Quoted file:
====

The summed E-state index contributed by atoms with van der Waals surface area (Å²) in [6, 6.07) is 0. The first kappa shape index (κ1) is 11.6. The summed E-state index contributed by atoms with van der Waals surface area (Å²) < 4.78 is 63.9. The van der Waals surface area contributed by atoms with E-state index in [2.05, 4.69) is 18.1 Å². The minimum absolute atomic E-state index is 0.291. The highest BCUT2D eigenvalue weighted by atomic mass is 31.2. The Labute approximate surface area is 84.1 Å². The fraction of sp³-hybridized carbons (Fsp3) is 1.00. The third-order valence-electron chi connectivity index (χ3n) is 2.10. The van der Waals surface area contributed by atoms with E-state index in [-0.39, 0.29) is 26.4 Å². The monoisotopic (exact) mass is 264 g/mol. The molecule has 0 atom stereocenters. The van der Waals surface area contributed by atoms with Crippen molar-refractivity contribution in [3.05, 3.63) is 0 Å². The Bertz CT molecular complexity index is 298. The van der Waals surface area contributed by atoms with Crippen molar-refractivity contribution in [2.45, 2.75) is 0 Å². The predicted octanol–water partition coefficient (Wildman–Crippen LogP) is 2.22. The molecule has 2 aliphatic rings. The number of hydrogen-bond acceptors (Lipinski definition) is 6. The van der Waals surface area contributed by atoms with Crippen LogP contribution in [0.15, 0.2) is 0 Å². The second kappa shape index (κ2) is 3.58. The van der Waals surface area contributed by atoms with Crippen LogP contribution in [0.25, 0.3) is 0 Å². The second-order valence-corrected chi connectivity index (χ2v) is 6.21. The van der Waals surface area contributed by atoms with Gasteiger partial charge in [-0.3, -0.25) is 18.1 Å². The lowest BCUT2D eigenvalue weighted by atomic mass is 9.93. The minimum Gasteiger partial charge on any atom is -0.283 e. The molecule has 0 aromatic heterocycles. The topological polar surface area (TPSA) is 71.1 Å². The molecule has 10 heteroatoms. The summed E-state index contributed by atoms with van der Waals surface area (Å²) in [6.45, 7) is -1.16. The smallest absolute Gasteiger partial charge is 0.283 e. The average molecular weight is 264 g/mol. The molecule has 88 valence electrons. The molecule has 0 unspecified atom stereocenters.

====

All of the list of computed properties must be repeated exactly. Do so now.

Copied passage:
The summed E-state index contributed by atoms with van der Waals surface area (Å²) in [6, 6.07) is 0. The first kappa shape index (κ1) is 11.6. The summed E-state index contributed by atoms with van der Waals surface area (Å²) < 4.78 is 63.9. The van der Waals surface area contributed by atoms with E-state index in [2.05, 4.69) is 18.1 Å². The minimum absolute atomic E-state index is 0.291. The highest BCUT2D eigenvalue weighted by atomic mass is 31.2. The Labute approximate surface area is 84.1 Å². The fraction of sp³-hybridized carbons (Fsp3) is 1.00. The third-order valence-electron chi connectivity index (χ3n) is 2.10. The van der Waals surface area contributed by atoms with E-state index in [-0.39, 0.29) is 26.4 Å². The monoisotopic (exact) mass is 264 g/mol. The molecule has 0 atom stereocenters. The van der Waals surface area contributed by atoms with Crippen molar-refractivity contribution in [3.05, 3.63) is 0 Å². The Bertz CT molecular complexity index is 298. The van der Waals surface area contributed by atoms with Crippen molar-refractivity contribution in [2.45, 2.75) is 0 Å². The predicted octanol–water partition coefficient (Wildman–Crippen LogP) is 2.22. The molecule has 2 aliphatic rings. The number of hydrogen-bond acceptors (Lipinski definition) is 6. The van der Waals surface area contributed by atoms with Crippen LogP contribution in [0.15, 0.2) is 0 Å². The second kappa shape index (κ2) is 3.58. The van der Waals surface area contributed by atoms with Crippen LogP contribution in [0.25, 0.3) is 0 Å². The second-order valence-corrected chi connectivity index (χ2v) is 6.21. The van der Waals surface area contributed by atoms with Gasteiger partial charge in [-0.3, -0.25) is 18.1 Å². The lowest BCUT2D eigenvalue weighted by atomic mass is 9.93. The minimum Gasteiger partial charge on any atom is -0.283 e. The molecule has 0 aromatic heterocycles. The topological polar surface area (TPSA) is 71.1 Å². The molecule has 10 heteroatoms. The summed E-state index contributed by atoms with van der Waals surface area (Å²) in [6.45, 7) is -1.16. The smallest absolute Gasteiger partial charge is 0.283 e. The average molecular weight is 264 g/mol. The molecule has 88 valence electrons. The molecule has 0 unspecified atom stereocenters.